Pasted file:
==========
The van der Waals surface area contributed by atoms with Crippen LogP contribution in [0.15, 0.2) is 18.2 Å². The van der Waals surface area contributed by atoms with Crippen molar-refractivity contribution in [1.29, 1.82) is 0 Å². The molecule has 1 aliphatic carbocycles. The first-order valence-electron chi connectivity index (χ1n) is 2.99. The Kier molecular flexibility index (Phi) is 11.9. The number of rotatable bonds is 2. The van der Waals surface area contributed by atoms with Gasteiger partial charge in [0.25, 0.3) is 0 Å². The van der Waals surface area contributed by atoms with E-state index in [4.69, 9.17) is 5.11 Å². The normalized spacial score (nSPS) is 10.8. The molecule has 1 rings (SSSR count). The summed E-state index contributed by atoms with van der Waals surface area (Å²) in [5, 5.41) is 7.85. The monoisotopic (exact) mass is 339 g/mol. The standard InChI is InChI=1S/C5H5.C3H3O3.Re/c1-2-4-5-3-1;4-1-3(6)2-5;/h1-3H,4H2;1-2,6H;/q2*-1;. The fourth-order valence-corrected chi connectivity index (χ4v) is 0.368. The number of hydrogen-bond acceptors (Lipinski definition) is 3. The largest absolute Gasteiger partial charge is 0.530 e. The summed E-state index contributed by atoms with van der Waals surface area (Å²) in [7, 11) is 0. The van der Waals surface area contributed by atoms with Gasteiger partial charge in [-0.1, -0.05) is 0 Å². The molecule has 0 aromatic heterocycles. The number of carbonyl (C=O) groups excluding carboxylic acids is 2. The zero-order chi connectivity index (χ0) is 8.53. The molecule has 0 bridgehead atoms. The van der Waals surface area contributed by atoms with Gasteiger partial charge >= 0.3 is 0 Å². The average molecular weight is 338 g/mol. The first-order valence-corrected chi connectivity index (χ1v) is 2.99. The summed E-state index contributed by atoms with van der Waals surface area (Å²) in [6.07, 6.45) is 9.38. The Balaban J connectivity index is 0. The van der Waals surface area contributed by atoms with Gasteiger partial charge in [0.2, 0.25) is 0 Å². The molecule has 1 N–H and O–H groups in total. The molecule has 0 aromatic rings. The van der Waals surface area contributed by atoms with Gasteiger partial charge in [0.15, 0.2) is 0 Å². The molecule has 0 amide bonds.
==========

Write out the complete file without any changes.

The van der Waals surface area contributed by atoms with Crippen LogP contribution in [0.15, 0.2) is 18.2 Å². The van der Waals surface area contributed by atoms with Crippen molar-refractivity contribution in [1.29, 1.82) is 0 Å². The molecule has 1 aliphatic carbocycles. The first-order valence-electron chi connectivity index (χ1n) is 2.99. The Kier molecular flexibility index (Phi) is 11.9. The number of rotatable bonds is 2. The van der Waals surface area contributed by atoms with Gasteiger partial charge in [0.25, 0.3) is 0 Å². The van der Waals surface area contributed by atoms with E-state index in [4.69, 9.17) is 5.11 Å². The normalized spacial score (nSPS) is 10.8. The molecule has 1 rings (SSSR count). The summed E-state index contributed by atoms with van der Waals surface area (Å²) in [5, 5.41) is 7.85. The monoisotopic (exact) mass is 339 g/mol. The standard InChI is InChI=1S/C5H5.C3H3O3.Re/c1-2-4-5-3-1;4-1-3(6)2-5;/h1-3H,4H2;1-2,6H;/q2*-1;. The fourth-order valence-corrected chi connectivity index (χ4v) is 0.368. The number of hydrogen-bond acceptors (Lipinski definition) is 3. The largest absolute Gasteiger partial charge is 0.530 e. The summed E-state index contributed by atoms with van der Waals surface area (Å²) in [7, 11) is 0. The van der Waals surface area contributed by atoms with Gasteiger partial charge in [-0.1, -0.05) is 0 Å². The molecule has 0 aromatic heterocycles. The number of carbonyl (C=O) groups excluding carboxylic acids is 2. The zero-order chi connectivity index (χ0) is 8.53. The molecule has 0 bridgehead atoms. The van der Waals surface area contributed by atoms with Gasteiger partial charge >= 0.3 is 0 Å². The average molecular weight is 338 g/mol. The first-order valence-corrected chi connectivity index (χ1v) is 2.99. The summed E-state index contributed by atoms with van der Waals surface area (Å²) in [6.07, 6.45) is 9.38. The Balaban J connectivity index is 0. The van der Waals surface area contributed by atoms with Gasteiger partial charge in [0.2, 0.25) is 0 Å². The molecule has 1 N–H and O–H groups in total. The molecule has 0 aromatic rings. The van der Waals surface area contributed by atoms with Gasteiger partial charge in [0.15, 0.2) is 0 Å². The molecule has 0 amide bonds.